Not all important historical developments involved political or religious events. One example is the growth of cities (urbanization). According to estimates summarized by Prof. David Cody, the population of England's largest city, London, grew from about 50,000 people in the year 1500,​ ​ to about 300,000 in 1700, and 900,000 in 1800! Agricultural production, therefore, had to increase (and quite dramatically) in order to feed this increasingly urban population. It did, and historians have come to call this the Agricultural Revolution, a period of greatly increased agricultural productivity that was able to feed this increasing, and increasingly urban, population.

In this Lesson we look at this "revolution." This was a revolution of a sort different from both the Glorious Revolution and the famous French Revolution of the late eighteenth century (a subject of one of our later Lessons). The British Agricultural Revolution involved change, yes, but not the rapid upheavals of the kind that could come with political rebellion, nor even the return to an earlier kind of order. Traditionally, historians of the agricultural revolution have focused their attention on innovations driven by individuals or groups of individuals. These include practices like crop rotation, enclosures, selective breeding, and/or land conversions. OR they have focused on technological advances like the wheel-less plough, or the advent of steam power and farm equipment. More recently, historians question how non-human agents influenced agricultural change. These non-human agents address the development of transportation infrastructure, the development of a national market, and even the introduction of new crops (The Columbian Exchange, but more on that in a few weeks!). As you read through Overton, and Kerridge, think about where they focus their attention.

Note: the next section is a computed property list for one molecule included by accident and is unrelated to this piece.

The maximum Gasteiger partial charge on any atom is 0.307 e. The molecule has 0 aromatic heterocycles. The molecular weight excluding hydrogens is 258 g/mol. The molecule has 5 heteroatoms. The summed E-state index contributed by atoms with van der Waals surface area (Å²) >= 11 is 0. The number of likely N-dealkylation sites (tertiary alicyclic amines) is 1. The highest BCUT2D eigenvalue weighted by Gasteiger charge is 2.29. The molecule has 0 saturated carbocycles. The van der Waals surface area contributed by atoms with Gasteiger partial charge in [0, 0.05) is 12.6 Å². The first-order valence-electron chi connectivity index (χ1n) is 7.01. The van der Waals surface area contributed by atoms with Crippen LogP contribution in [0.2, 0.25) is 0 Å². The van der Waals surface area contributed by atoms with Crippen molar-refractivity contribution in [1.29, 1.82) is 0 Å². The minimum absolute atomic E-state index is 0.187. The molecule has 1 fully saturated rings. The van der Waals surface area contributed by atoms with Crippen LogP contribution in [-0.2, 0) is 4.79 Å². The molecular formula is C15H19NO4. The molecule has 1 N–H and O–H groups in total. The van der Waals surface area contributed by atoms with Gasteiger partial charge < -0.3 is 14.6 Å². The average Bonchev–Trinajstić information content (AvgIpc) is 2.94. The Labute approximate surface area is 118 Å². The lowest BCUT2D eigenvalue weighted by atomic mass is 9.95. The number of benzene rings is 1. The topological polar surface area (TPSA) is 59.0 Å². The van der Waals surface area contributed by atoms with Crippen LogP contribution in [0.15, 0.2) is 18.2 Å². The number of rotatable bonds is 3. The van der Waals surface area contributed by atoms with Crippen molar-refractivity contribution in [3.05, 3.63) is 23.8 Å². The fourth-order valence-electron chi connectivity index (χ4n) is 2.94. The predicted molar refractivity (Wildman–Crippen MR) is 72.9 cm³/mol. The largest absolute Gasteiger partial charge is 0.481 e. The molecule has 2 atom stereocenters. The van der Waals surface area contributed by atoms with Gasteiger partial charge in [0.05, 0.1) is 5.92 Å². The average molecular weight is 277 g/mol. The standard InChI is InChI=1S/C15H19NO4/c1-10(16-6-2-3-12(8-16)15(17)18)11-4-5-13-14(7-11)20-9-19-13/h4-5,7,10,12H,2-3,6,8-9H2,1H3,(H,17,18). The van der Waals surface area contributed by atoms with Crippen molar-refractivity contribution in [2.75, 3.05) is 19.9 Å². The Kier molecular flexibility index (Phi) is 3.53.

At the heart of all these avenues of inquiry is the question: How did this change in British agriculture come about? And when?

In this week’s discussions you will discuss some of the basic features of England’s agricultural economy, and how it changed over the early modern period.  You will also see, however, that historians have different explanations of not only why that happened, but also when it happened. Thus, you’ll also learn about some of the broad interpretations that scholars have proposed for making sense of agricultural change in European history. In other words, this Lesson gives you your first major opportunity in this course to think explicitly about historiography –- that is, interpretations of evidence from the past -- although you have been using historiographical sources in previous lessons. Both Overton and Kerridge approach the timing of the Agricultural Revolution by asking different questions, presenting different arguments, coming to different conclusions, and using different sources (or at least asking different questions about similar sources).  What are these sources, and what are their questions? These debates (or friendly conversations) are a crucial part of what historians do. In a sense, when you write essays you are creating your own works of historiography. We often call these interpretative works "secondary sources." By "secondary" we do not mean to imply that they are lesser. "Primary sources" are simply the basic materials (the evidence) that historians work to make sense of in "secondary sources." They are both essential parts of the practice and the study of history.